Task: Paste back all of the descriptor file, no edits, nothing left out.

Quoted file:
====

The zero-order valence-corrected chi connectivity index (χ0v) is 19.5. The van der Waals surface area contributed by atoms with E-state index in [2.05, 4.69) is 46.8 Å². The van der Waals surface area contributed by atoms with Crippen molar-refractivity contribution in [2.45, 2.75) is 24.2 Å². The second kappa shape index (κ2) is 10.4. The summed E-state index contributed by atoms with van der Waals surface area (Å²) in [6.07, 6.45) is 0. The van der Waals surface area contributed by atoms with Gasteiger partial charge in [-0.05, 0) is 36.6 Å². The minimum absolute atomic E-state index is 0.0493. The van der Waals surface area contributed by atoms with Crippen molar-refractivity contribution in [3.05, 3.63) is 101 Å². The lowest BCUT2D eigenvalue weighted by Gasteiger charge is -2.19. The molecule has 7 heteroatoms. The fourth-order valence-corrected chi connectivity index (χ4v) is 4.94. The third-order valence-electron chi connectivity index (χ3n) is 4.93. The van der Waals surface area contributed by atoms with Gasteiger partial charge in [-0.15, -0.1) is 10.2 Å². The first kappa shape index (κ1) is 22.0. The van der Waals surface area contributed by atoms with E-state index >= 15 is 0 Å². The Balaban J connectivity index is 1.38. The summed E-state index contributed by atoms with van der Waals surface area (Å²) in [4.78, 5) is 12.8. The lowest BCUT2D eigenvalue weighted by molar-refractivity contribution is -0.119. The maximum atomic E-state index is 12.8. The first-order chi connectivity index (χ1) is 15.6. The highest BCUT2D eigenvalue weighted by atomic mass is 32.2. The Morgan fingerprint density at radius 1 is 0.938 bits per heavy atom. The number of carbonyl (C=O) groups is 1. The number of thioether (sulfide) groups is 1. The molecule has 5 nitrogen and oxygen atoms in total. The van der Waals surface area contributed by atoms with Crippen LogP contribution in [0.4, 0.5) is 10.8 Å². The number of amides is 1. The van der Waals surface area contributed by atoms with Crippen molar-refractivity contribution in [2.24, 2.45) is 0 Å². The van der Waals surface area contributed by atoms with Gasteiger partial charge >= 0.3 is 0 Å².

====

The zero-order valence-corrected chi connectivity index (χ0v) is 19.5. The van der Waals surface area contributed by atoms with E-state index in [2.05, 4.69) is 46.8 Å². The van der Waals surface area contributed by atoms with Crippen molar-refractivity contribution in [2.45, 2.75) is 24.2 Å². The second kappa shape index (κ2) is 10.4. The summed E-state index contributed by atoms with van der Waals surface area (Å²) in [6.07, 6.45) is 0. The van der Waals surface area contributed by atoms with Gasteiger partial charge in [-0.05, 0) is 36.6 Å². The minimum absolute atomic E-state index is 0.0493. The van der Waals surface area contributed by atoms with Crippen molar-refractivity contribution in [3.05, 3.63) is 101 Å². The lowest BCUT2D eigenvalue weighted by Gasteiger charge is -2.19. The molecule has 7 heteroatoms. The fourth-order valence-corrected chi connectivity index (χ4v) is 4.94. The third-order valence-electron chi connectivity index (χ3n) is 4.93. The van der Waals surface area contributed by atoms with Gasteiger partial charge in [-0.15, -0.1) is 10.2 Å². The first kappa shape index (κ1) is 22.0. The van der Waals surface area contributed by atoms with E-state index >= 15 is 0 Å². The Balaban J connectivity index is 1.38. The summed E-state index contributed by atoms with van der Waals surface area (Å²) in [4.78, 5) is 12.8. The lowest BCUT2D eigenvalue weighted by molar-refractivity contribution is -0.119. The maximum atomic E-state index is 12.8. The first-order chi connectivity index (χ1) is 15.6. The highest BCUT2D eigenvalue weighted by atomic mass is 32.2. The Morgan fingerprint density at radius 1 is 0.938 bits per heavy atom. The number of carbonyl (C=O) groups is 1. The number of thioether (sulfide) groups is 1. The molecule has 5 nitrogen and oxygen atoms in total. The van der Waals surface area contributed by atoms with Crippen LogP contribution in [0.4, 0.5) is 10.8 Å². The number of amides is 1. The van der Waals surface area contributed by atoms with Crippen molar-refractivity contribution in [2.24, 2.45) is 0 Å². The van der Waals surface area contributed by atoms with Gasteiger partial charge >= 0.3 is 0 Å².